Things to do on Faial Island, Azores

April 12, 2017

While Pico is often called the black island of the Azores, Failal is known as the blue island—thanks to the many blue hydrangea hedges bordering the fields during the season.

Mostly though it’s very green, apart from only the westernmost corner (pictured in the header image) where a volcano erupted just some decades ago.

It’s an island where you can find both dramatic landscapes and quiet rural lands, and where the pace of life seems wonderfully slow.

Overlooking the bay at Faial’s main town, Horta

Like the comings and goings of the tide, Failal has seen many industries come and go.

It used to be an important whaling base, until the practice of whaling came to an end in the 1970s. It was also once a key strategic location for telegraph companies, whose undersea cables required a relay station on the Azores to connect the European mainland and the US. That, of course, eventually came to end as well.

A couple of small museums near the town of Horta give you insight into these histories.

The Porto Pim Whale Factory Museum is arguably the most interesting one, as it shows you the particular ways in which whaling took place back in the day. As a point of honor the whalers didn’t use guns or harpoons, so they chased whales in small boats and attacked them from within arm’s reach. Just one unexpected move from a whale could easily capsize the boat or kill any of the hunters.

There is also the Porto Pim Aquarium nearby, which is a little different from your usual aquariums. The tanks are owned by a highly specialised company that collects specimen of fish to be sent off to aquariums around the world. There are only a handful of these companies around the world. They also manage a submersible used by marine biologists as well as documentarians from the BBC and National Geographic.

The facilities may seem uninviting at first (as this is very much a working aquarium), but ask for a tour from one of the staff and you may learn a few fascinating things about the marine life around the Azores, or the elaborate airlift operations required to supply fishes and sharks to some of the world’s most famous aquariums.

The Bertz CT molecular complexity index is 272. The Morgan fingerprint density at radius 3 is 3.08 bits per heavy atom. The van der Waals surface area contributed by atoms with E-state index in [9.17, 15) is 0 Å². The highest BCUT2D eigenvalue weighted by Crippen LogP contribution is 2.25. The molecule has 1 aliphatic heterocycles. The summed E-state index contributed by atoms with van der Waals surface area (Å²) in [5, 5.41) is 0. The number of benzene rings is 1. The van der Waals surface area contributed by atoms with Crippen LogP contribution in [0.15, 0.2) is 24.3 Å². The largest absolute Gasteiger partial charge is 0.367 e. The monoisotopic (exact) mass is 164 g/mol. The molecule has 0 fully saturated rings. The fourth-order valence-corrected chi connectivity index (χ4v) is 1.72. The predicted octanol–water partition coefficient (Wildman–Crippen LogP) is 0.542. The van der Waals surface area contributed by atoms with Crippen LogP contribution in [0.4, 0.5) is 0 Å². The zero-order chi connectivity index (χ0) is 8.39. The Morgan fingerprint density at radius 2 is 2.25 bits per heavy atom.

Failal has two key natural attractions. One is the dormant crater at the center of the island, which I sadly was not able to see due to cloud cover, though on a clear day the caldeira offers beautiful views.

The other is the eruption site at Capelhinos on the western coast, where a whole new part of the island emerged after an eruption in 1957. The nearby lighthouse became submerged in layers upon layers of dust and rock, with only its tower ultimately still standing above ground. This lighthouse was turned into a museum that covers the events of the eruption as well as the formation of the Azores islands in general. Part of the building still remains underground.

Capelhinos has a fascinatingly barren landscape that will make you think you’ve landed on the moon. It’s worth climbing the lighthouse to the top for a panoramic view of the barren rocks and swirls of hardened lava.

The town of Horta is rather picturesque as well, with several old churches poking up from its quayside roofscape.

In summer, yachts from all over the world make anchor in the marina, taking a break from their travels across the Atlantic. The marina barriers are completely covered in colorful paintings, as sailors believe they must paint a mural to bring good luck to their voyage.

I had lunch at Peter Sport Cafe, which is a somewhat legendary spot among sailors who come here. It is filled wall to wall with sailing memorabilia, flags left by sailing crews, and historical photos.

Faial has several key attractions that call for a visit, with the eruption site of Capelhinos in particular giving great reason to add it to your Azores island hopping itinerary. The ferry from Pico Island takes just 30 minutes, making these two islands easy to combine!

Tips for visiting Failal

  • Scooters can be rented from a company right next to the tourist information office in Horta. Car rentals are best booked in advance. There is barely any public transportation, so it’s best not to rely on this.
  • If you want to get away from it all and just rent a wonderful cottage in nature, the areas just before Capelhinos seem like the perfect place. Quite a few cute townhouses have been converted into B&Bs here.
  • In summer, Failal becomes a key departure point for scuba divers looking for sharks and other pelagic species. June to August are best for spotting these migrating creatures as well as offering the best visibility and water temperatures.

I took this trip with support of the Azores tourism board.

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